And that can be lonely.

How do we deal with loneliness? A) Seek connection by finding like minded people or B) Learn to be more comfortable with solitude. Connect with ourselves. With nature, the universe, God, whatever we feel energises us all. Meditation can help with the latter – self compassion, grieving the loss of connection (whether through bereavement, break up or simple drifting of time)

Finding opportunities to do things we love / are interested in / passionate about – in the company of others may lead to new friendships forming. It’s not always easy – I’ve sat on the sidelines of many groups and clubs, feeling more and more alone and alienated as others chat along happily. If you are an easy talker – someone gifted with friendliness and warmth – look around to see if anyone might need your help to make connections. They might be fine to watch, just absorb the hubbub, but they might also welcome someone the help them bridge the gap.

Are there people you haven’t spoken to in a while? Old friends? Family members – reach out to them, send a text or a card, you could call or drop by (though not everyone might be ok with that of course). We tell people who are lonely or depressed to reach out – but actually sometimes that is really hard – so we all need to be doing it – reach in, see if people are ok. Regular chats and check ins are good for us all. And of course especially if people are living alone, are elderly, isolated, or otherwise disconnected from the world. Mental Health First Aid training can help us understand and recognise when people around us are struggling – and gives us a framework to help.

Depression and other mental health challenges can worsen loneliness. Depression is a liar. It can fill our head with negativity, thoughts that no-one likes us, that we’re a bad person, boring, a waste of time, etc etc. It spins everything in the most negative light. If someone hasn’t called in a while, they hate us. If they don’t reply to a message, they don’t want to talk to us. It steals any energy or inclination we might have to go out and do things. Anxiety makes us catastrophise and think that things will go wrong, fear the stress and panic of travel or meeting people. Extreme emotions may make situations challenging for us, may mean people don’t always quite get where we are coming from.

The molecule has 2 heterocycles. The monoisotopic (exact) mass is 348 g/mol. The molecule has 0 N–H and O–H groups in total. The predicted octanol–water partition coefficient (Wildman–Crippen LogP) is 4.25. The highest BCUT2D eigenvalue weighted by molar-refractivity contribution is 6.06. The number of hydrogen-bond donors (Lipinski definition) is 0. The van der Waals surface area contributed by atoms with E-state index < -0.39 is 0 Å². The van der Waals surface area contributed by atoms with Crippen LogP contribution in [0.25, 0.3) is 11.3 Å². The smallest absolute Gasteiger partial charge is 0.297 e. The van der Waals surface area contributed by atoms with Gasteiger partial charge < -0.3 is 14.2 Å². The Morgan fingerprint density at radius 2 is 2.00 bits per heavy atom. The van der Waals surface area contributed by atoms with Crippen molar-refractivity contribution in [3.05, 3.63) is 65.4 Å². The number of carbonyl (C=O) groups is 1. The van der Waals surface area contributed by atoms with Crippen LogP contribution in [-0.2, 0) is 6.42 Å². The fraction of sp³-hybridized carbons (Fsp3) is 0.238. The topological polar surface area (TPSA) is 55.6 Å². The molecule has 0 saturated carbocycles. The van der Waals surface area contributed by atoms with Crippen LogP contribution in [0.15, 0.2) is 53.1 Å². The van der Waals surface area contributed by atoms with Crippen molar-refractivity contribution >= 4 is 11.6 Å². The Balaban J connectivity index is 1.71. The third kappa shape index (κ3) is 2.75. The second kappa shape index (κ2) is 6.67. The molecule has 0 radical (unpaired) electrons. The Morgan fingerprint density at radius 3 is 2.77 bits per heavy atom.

Hopefully we can get help to overcome these challenges – talking to your doctor is a good start to gain access to medication or talking therapy which may make a huge difference to you. But also look out for other organisations in your area which may offer different kinds of help – peer support and wellbeing groups, walks and activities with other people who may know where you are coming from – having their own mental heath difficulties and so being more understanding about why some may find interaction harder than others. Similarly if we are autistic, have ADHD etc – sometimes groups for neurodivergent individuals may be valuable – to connect with people who may see life in a similar way to yourself.

In my local area of Calderdale, Healthy Minds have a range of excellent activities – I haven’t yet plucked up the courage to attend anything myself, but I hear great things from those who have.

However if we’re not ready to get out there for whatever reason – we might still find connection online – social media has a lot of downsides of course, but there are some lovely lovely people out there. Finding your people online can make an enormous difference. Sometimes it’s easier to be open when we feel safe in our own spaces.

Sometimes fictional characters ease our loneliness. TV shows, films, books – the phenomena of parasocial relationships is fascinating, but sometimes in the absence of all else, immersing ourselves in other worlds can fill a void we feel in our own.